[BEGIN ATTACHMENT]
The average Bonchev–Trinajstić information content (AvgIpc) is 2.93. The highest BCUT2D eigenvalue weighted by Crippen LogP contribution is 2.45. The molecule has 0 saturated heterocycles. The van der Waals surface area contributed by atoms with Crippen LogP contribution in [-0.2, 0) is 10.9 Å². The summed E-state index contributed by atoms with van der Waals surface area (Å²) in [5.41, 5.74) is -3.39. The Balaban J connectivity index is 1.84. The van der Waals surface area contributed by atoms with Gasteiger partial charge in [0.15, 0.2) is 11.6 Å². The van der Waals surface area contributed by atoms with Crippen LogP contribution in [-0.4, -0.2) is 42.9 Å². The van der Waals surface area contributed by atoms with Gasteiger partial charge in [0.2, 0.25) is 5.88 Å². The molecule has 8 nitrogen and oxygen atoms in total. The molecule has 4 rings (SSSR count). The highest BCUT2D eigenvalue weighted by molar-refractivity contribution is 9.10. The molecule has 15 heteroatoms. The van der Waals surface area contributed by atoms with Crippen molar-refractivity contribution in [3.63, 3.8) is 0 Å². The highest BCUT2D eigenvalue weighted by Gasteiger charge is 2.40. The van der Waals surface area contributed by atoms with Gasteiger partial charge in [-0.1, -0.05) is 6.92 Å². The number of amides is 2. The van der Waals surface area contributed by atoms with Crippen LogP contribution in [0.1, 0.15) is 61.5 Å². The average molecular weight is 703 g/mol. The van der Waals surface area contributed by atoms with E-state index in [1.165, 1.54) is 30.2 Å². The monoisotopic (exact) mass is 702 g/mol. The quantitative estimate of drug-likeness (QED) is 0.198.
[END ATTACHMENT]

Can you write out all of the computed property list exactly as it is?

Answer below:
The average Bonchev–Trinajstić information content (AvgIpc) is 2.93. The highest BCUT2D eigenvalue weighted by Crippen LogP contribution is 2.45. The molecule has 0 saturated heterocycles. The van der Waals surface area contributed by atoms with Crippen LogP contribution in [-0.2, 0) is 10.9 Å². The summed E-state index contributed by atoms with van der Waals surface area (Å²) in [5.41, 5.74) is -3.39. The Balaban J connectivity index is 1.84. The van der Waals surface area contributed by atoms with Gasteiger partial charge in [0.15, 0.2) is 11.6 Å². The van der Waals surface area contributed by atoms with Crippen LogP contribution in [-0.4, -0.2) is 42.9 Å². The van der Waals surface area contributed by atoms with Gasteiger partial charge in [0.2, 0.25) is 5.88 Å². The molecule has 8 nitrogen and oxygen atoms in total. The molecule has 4 rings (SSSR count). The highest BCUT2D eigenvalue weighted by molar-refractivity contribution is 9.10. The molecule has 15 heteroatoms. The van der Waals surface area contributed by atoms with Crippen molar-refractivity contribution in [3.63, 3.8) is 0 Å². The highest BCUT2D eigenvalue weighted by Gasteiger charge is 2.40. The van der Waals surface area contributed by atoms with Gasteiger partial charge in [-0.1, -0.05) is 6.92 Å². The number of amides is 2. The van der Waals surface area contributed by atoms with Crippen LogP contribution in [0.1, 0.15) is 61.5 Å². The average molecular weight is 703 g/mol. The van der Waals surface area contributed by atoms with E-state index in [1.165, 1.54) is 30.2 Å². The monoisotopic (exact) mass is 702 g/mol. The quantitative estimate of drug-likeness (QED) is 0.198.